One example is in how I first built my ranger and rogue to be a bit too similar, both focusing on ranged attacks. This left my cleric as my go-to melee brawler, and oftentimes, this left my wizard up poop creek, in some encounters, my cleric had to make choices between healing injured folks or protecting my mage.

These tactics affect magic as well. At low levels, I found my damage-based wizard spells weren’t that useful. Crowd-control magics such as sleep and color spray were far more effective. So when building a party, keep in mind how well everyone’s abilities, spells, and weapons will work together as you grow in power.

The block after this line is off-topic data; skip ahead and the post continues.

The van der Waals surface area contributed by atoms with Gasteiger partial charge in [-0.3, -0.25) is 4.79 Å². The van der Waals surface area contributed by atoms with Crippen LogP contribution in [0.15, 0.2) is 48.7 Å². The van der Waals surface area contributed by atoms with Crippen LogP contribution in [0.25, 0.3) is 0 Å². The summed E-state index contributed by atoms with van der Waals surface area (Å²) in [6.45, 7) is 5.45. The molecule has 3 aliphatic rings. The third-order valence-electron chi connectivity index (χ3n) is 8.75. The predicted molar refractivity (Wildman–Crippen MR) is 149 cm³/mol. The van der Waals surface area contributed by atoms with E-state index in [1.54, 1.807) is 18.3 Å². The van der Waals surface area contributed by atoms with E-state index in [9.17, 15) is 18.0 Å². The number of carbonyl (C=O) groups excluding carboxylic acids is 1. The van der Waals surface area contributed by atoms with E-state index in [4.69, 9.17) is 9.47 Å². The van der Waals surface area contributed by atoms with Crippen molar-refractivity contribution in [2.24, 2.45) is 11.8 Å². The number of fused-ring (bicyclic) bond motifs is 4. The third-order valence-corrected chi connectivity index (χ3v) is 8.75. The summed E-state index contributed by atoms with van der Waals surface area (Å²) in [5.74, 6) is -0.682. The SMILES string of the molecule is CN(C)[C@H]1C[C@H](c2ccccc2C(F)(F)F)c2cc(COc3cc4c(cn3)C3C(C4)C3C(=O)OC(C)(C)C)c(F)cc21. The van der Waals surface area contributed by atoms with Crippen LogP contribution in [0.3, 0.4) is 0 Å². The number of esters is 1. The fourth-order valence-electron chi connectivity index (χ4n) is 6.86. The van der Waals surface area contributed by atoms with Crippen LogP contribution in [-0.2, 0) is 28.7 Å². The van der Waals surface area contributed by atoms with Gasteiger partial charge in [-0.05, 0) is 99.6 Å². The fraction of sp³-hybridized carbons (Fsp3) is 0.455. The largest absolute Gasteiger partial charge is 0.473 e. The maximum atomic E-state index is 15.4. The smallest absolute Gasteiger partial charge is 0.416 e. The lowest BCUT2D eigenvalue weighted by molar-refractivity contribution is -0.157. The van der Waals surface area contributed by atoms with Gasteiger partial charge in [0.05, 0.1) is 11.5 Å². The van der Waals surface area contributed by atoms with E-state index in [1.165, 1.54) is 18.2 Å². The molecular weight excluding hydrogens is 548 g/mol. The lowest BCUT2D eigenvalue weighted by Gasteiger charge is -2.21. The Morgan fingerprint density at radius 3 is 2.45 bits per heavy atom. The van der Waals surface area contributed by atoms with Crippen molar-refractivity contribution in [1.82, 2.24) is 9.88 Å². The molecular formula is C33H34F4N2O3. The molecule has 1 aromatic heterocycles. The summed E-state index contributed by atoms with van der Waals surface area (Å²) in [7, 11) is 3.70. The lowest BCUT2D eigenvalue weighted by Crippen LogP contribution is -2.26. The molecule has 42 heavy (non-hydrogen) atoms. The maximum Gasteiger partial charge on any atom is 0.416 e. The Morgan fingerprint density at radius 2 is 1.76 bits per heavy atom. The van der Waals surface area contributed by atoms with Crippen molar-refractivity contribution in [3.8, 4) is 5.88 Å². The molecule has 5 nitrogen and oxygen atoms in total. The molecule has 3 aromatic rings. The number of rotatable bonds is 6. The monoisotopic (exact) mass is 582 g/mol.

Yet tactical use of magic is also where Solasta shines. It feels like the first D&D-based RPG to make spells like levitate and feather fall matter. Because Solasta’s engine emphasizes clever use of the Z-axis, you can have casters float above the battlefield, raining fire on your foes. You can take a basic cantrip such as sparkle and light up a battlefield; in a game like Baldur’s Gate III, you don’t even get that spell.

Standard story that gets better

Solasta’s world has some cool aspects to it. I like the variety of guilds and factions you find in the capital city of Caer Cyflen. The Scavengers might be my favorite implementation of a guild in any RPG. After you clear out a dungeon, the Scavengers will show up and clean up any loot you can’t cart away, after taking a cut from the proceeds. If you’re an RPG player who embraces encumbrance rules, you’ll love this.